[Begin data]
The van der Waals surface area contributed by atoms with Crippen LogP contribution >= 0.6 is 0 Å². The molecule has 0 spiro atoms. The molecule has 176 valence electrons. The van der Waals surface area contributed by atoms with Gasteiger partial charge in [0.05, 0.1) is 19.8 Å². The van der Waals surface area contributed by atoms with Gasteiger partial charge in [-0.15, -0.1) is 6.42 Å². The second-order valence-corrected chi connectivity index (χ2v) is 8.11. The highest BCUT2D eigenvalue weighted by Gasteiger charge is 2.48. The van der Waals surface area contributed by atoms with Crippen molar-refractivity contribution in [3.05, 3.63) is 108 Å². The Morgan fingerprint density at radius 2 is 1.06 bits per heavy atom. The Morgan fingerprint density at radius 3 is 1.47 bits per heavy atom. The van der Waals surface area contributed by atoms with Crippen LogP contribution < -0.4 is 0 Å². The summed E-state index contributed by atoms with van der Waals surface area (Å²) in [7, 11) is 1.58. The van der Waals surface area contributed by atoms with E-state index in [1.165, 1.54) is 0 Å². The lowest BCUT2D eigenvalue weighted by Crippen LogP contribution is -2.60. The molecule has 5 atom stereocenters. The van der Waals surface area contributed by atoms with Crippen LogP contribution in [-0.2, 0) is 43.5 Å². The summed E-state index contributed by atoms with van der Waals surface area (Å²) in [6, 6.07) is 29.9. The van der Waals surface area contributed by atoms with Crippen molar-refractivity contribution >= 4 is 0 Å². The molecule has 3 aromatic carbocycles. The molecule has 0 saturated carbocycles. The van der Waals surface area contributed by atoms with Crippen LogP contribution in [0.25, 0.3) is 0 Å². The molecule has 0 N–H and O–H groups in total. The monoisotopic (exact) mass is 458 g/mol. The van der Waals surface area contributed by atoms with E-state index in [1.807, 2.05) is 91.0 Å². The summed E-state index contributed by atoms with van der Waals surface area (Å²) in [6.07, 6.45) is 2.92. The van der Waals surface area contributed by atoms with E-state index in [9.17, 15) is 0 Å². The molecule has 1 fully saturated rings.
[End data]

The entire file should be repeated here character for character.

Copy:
The van der Waals surface area contributed by atoms with Crippen LogP contribution >= 0.6 is 0 Å². The molecule has 0 spiro atoms. The molecule has 176 valence electrons. The van der Waals surface area contributed by atoms with Gasteiger partial charge in [0.05, 0.1) is 19.8 Å². The van der Waals surface area contributed by atoms with Gasteiger partial charge in [-0.15, -0.1) is 6.42 Å². The second-order valence-corrected chi connectivity index (χ2v) is 8.11. The highest BCUT2D eigenvalue weighted by Gasteiger charge is 2.48. The van der Waals surface area contributed by atoms with Crippen molar-refractivity contribution in [3.05, 3.63) is 108 Å². The Morgan fingerprint density at radius 2 is 1.06 bits per heavy atom. The Morgan fingerprint density at radius 3 is 1.47 bits per heavy atom. The van der Waals surface area contributed by atoms with Crippen LogP contribution < -0.4 is 0 Å². The summed E-state index contributed by atoms with van der Waals surface area (Å²) in [7, 11) is 1.58. The van der Waals surface area contributed by atoms with E-state index in [1.165, 1.54) is 0 Å². The lowest BCUT2D eigenvalue weighted by Crippen LogP contribution is -2.60. The molecule has 5 atom stereocenters. The van der Waals surface area contributed by atoms with Crippen LogP contribution in [-0.2, 0) is 43.5 Å². The summed E-state index contributed by atoms with van der Waals surface area (Å²) in [6, 6.07) is 29.9. The van der Waals surface area contributed by atoms with Crippen molar-refractivity contribution >= 4 is 0 Å². The molecule has 3 aromatic carbocycles. The molecule has 0 saturated carbocycles. The van der Waals surface area contributed by atoms with Crippen LogP contribution in [0.25, 0.3) is 0 Å². The molecule has 0 N–H and O–H groups in total. The monoisotopic (exact) mass is 458 g/mol. The van der Waals surface area contributed by atoms with E-state index in [1.807, 2.05) is 91.0 Å². The summed E-state index contributed by atoms with van der Waals surface area (Å²) in [6.07, 6.45) is 2.92. The van der Waals surface area contributed by atoms with E-state index in [9.17, 15) is 0 Å². The molecule has 1 fully saturated rings.